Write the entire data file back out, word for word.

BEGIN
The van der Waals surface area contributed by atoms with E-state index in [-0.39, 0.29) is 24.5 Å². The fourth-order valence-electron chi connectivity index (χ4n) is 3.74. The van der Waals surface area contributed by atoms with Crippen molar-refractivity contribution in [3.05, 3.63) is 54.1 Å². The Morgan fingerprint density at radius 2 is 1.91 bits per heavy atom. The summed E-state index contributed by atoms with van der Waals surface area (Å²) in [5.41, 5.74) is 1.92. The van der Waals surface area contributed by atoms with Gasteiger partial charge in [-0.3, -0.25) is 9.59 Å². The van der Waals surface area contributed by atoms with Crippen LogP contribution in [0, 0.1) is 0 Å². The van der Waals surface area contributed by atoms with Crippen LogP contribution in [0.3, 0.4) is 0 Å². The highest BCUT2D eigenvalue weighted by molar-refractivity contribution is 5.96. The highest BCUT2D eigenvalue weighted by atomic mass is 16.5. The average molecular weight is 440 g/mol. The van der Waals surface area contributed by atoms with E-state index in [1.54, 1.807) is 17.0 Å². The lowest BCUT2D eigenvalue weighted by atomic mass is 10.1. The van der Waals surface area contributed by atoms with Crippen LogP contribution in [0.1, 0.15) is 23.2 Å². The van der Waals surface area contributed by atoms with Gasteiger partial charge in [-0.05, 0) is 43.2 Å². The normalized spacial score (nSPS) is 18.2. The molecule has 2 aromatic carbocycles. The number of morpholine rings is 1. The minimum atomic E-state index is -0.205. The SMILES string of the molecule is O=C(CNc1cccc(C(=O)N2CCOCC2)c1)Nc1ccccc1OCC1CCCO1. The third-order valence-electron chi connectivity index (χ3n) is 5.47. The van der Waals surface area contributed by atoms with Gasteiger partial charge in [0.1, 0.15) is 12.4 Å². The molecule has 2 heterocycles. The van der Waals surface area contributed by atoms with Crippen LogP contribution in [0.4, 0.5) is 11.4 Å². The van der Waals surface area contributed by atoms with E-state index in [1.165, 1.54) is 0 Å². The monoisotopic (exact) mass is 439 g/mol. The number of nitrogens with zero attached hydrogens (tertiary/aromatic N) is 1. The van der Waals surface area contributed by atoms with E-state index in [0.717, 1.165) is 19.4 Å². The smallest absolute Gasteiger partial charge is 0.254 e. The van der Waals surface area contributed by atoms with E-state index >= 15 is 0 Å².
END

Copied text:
The van der Waals surface area contributed by atoms with E-state index in [-0.39, 0.29) is 24.5 Å². The fourth-order valence-electron chi connectivity index (χ4n) is 3.74. The van der Waals surface area contributed by atoms with Crippen molar-refractivity contribution in [3.05, 3.63) is 54.1 Å². The Morgan fingerprint density at radius 2 is 1.91 bits per heavy atom. The summed E-state index contributed by atoms with van der Waals surface area (Å²) in [5.41, 5.74) is 1.92. The van der Waals surface area contributed by atoms with Gasteiger partial charge in [-0.3, -0.25) is 9.59 Å². The van der Waals surface area contributed by atoms with Crippen LogP contribution in [0, 0.1) is 0 Å². The van der Waals surface area contributed by atoms with Crippen LogP contribution in [0.3, 0.4) is 0 Å². The highest BCUT2D eigenvalue weighted by molar-refractivity contribution is 5.96. The highest BCUT2D eigenvalue weighted by atomic mass is 16.5. The average molecular weight is 440 g/mol. The van der Waals surface area contributed by atoms with E-state index in [1.54, 1.807) is 17.0 Å². The lowest BCUT2D eigenvalue weighted by atomic mass is 10.1. The van der Waals surface area contributed by atoms with Crippen LogP contribution in [0.1, 0.15) is 23.2 Å². The van der Waals surface area contributed by atoms with Gasteiger partial charge in [-0.05, 0) is 43.2 Å². The normalized spacial score (nSPS) is 18.2. The molecule has 2 aromatic carbocycles. The number of morpholine rings is 1. The minimum atomic E-state index is -0.205. The SMILES string of the molecule is O=C(CNc1cccc(C(=O)N2CCOCC2)c1)Nc1ccccc1OCC1CCCO1. The third-order valence-electron chi connectivity index (χ3n) is 5.47. The van der Waals surface area contributed by atoms with Gasteiger partial charge in [0.1, 0.15) is 12.4 Å². The molecule has 2 heterocycles. The van der Waals surface area contributed by atoms with Crippen LogP contribution in [0.4, 0.5) is 11.4 Å². The van der Waals surface area contributed by atoms with E-state index in [1.165, 1.54) is 0 Å². The monoisotopic (exact) mass is 439 g/mol. The number of nitrogens with zero attached hydrogens (tertiary/aromatic N) is 1. The van der Waals surface area contributed by atoms with E-state index in [0.717, 1.165) is 19.4 Å². The smallest absolute Gasteiger partial charge is 0.254 e. The van der Waals surface area contributed by atoms with E-state index >= 15 is 0 Å².